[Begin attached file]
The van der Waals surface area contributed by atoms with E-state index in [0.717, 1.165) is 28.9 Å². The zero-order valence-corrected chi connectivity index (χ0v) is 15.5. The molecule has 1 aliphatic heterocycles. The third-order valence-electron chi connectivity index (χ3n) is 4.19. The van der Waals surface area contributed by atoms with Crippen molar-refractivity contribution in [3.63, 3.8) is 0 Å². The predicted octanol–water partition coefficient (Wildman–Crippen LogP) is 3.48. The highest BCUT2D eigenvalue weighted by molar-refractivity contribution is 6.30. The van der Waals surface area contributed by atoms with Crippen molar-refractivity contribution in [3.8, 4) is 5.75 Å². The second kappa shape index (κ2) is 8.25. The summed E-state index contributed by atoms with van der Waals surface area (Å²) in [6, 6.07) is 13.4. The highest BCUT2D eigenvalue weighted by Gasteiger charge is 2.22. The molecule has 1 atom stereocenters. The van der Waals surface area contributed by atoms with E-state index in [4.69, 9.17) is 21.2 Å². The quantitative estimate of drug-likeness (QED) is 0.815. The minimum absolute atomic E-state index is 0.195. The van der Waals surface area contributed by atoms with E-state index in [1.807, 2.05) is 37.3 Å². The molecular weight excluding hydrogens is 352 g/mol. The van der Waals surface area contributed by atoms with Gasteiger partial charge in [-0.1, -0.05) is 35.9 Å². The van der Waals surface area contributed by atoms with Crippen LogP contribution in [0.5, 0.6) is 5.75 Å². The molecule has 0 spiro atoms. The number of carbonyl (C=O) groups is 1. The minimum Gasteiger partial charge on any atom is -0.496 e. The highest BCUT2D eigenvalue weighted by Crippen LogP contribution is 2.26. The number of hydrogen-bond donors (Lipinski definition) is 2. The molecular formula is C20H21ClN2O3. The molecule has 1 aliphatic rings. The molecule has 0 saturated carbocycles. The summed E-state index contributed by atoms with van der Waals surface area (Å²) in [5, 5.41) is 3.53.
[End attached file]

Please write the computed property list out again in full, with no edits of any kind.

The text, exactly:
The van der Waals surface area contributed by atoms with E-state index in [0.717, 1.165) is 28.9 Å². The zero-order valence-corrected chi connectivity index (χ0v) is 15.5. The molecule has 1 aliphatic heterocycles. The third-order valence-electron chi connectivity index (χ3n) is 4.19. The van der Waals surface area contributed by atoms with Crippen molar-refractivity contribution in [3.63, 3.8) is 0 Å². The predicted octanol–water partition coefficient (Wildman–Crippen LogP) is 3.48. The highest BCUT2D eigenvalue weighted by molar-refractivity contribution is 6.30. The van der Waals surface area contributed by atoms with Crippen molar-refractivity contribution in [3.8, 4) is 5.75 Å². The second kappa shape index (κ2) is 8.25. The summed E-state index contributed by atoms with van der Waals surface area (Å²) in [6, 6.07) is 13.4. The highest BCUT2D eigenvalue weighted by Gasteiger charge is 2.22. The molecule has 1 atom stereocenters. The van der Waals surface area contributed by atoms with E-state index in [4.69, 9.17) is 21.2 Å². The quantitative estimate of drug-likeness (QED) is 0.815. The minimum absolute atomic E-state index is 0.195. The van der Waals surface area contributed by atoms with E-state index in [1.807, 2.05) is 37.3 Å². The molecular weight excluding hydrogens is 352 g/mol. The van der Waals surface area contributed by atoms with Gasteiger partial charge in [-0.1, -0.05) is 35.9 Å². The van der Waals surface area contributed by atoms with Crippen LogP contribution in [0.5, 0.6) is 5.75 Å². The molecule has 0 spiro atoms. The number of carbonyl (C=O) groups is 1. The minimum Gasteiger partial charge on any atom is -0.496 e. The highest BCUT2D eigenvalue weighted by Crippen LogP contribution is 2.26. The number of hydrogen-bond donors (Lipinski definition) is 2. The molecular formula is C20H21ClN2O3. The molecule has 1 aliphatic rings. The molecule has 0 saturated carbocycles. The summed E-state index contributed by atoms with van der Waals surface area (Å²) in [5, 5.41) is 3.53.